Dig, if you will, this picture…of me and my cheese plate engaged in some bliss:
The photo was taken six months ago in a wine bar during a social gathering for the Local Yuppies, the creative class / talent development organization of which I was then vice president. There were about 30 people in attendance, but only two board members, and the absence of the president made me the ranking officer. Since I was under pressure to take over as president for the 2016-17 fiscal year, it was a chance to see how I would run the organization.
I had gotten to the wine bar early, ostensibly to make sure everything ran smoothly, but mostly because I was excited about my new daily planner and wanted some alone time: just me, my planner, a glass of wine, and, most importantly, some food. I was starving.
Alas, at least three other people decided to be early, so I had to start performing my duties the moment I got there. I ordered my wine and food as quickly as I could, then set about networking, a word of yuppie origin that loosely translates as “talking to people.”
I eventually found a tall chair and sat with a new attendee while sipping Pinot Grigio. My cheese plate arrived and it was huge. For $10, I got a smorgasbord. The woman delivering it to my table asked if I want honey or hummus. “Can I have both?” I asked, and she said of course. This in addition to the cheeses, bread slices, crackers, fruits, chocolate deserts, and scone. A scone. The cheese plate included an entire fucking scone.
At the same time I was managing my hunger, I was also managing Local Yuppie business, greeting people and posing for photos. I scolded a few book club members for not showing up to that contentious May meeting. At one point, I had to go to the front of the room, leaving my table companion with the suggestion to eat whatever she liked off my plate.
In my travels to the front of the bar, a distance of about 20 feet with about that many people in the vicinity, two separate individuals stopped me to ask me about the cheese plate. See, our social venues usually (but not always) provide free appetizers to pair with the drinks we are buying. However, since this social had been planned at the last minute, there would be no free nibbles that night. Upon seeing the giant plate of food at the table of the acting president, it was perfectly reasonable for some members to assume it was a shared plate.
So I shared. I told people it was my food, but there was plenty of it and they were welcome to pick off the plate. Over the course of the evening, I watched my apple slices, an entire cluster of grapes, three out of four bread slices, and one of my chocolate desserts disappear from my plate. One girl sat down in front of me and ate that entire fucking scone while telling me how awesome she was and how she would run things if she were in charge. I finally interrupted her to crumble off a corner of the scone, just so I could find out how it tasted.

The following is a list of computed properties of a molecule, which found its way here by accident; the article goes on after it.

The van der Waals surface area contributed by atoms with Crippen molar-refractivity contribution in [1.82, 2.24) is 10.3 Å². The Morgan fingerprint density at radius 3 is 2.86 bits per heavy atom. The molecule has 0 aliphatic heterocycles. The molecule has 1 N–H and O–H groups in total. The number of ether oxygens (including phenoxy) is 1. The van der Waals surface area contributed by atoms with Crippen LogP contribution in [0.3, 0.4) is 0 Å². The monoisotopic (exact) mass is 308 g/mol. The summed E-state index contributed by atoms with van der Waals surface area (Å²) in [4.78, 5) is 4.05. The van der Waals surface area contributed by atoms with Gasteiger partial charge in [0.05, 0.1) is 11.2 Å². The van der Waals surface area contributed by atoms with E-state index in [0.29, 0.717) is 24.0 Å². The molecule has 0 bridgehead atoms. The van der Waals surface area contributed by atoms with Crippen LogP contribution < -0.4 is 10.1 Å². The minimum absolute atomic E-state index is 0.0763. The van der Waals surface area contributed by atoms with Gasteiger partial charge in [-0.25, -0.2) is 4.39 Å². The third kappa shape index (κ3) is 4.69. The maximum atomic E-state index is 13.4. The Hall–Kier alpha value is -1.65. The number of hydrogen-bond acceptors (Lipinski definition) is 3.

It was around this time, watching my food go travelling off my plate whilst dispensing career advice and volunteer opportunities, that I had this exact epiphany:
Yes, apparently I am the mom. And my kids were hungry. So I fed them.
All this time, I’ve been wondering what the organization could do for me. In two years, I have hired only one writer through the LY network, the original reason I joined the organization. I don’t see it advancing my own career either, partly because publishing isn’t really a growth industry around here, and partly because I’m 30-something and more advanced in my career than most if not all of the LYs. Some of them are barely out of college. But it does raise questions about mentorship and paying it forward and how I can truly develop some leadership skills, instead of shrugging off the chance to take charge because I don’t like responsibility. We’re all adults here, yes, but some of us are more grown than others: when the waitress took my empty plate away, I noticed not a single person other than me had ordered food.
With service to any organization, the rewards aren’t always immediate or even visible. It’s November now, the new fiscal year, and I did wind up being president of the Local Yuppies. I’ve avoided the word “leadership” since high school, so it’s odd learning to steer a ship again. Today, I went to lunch with one of our new board members to make plans for the holiday charity season. She said she didn’t often get asked to lunch and appreciated the invitation.
Then she paid for my food.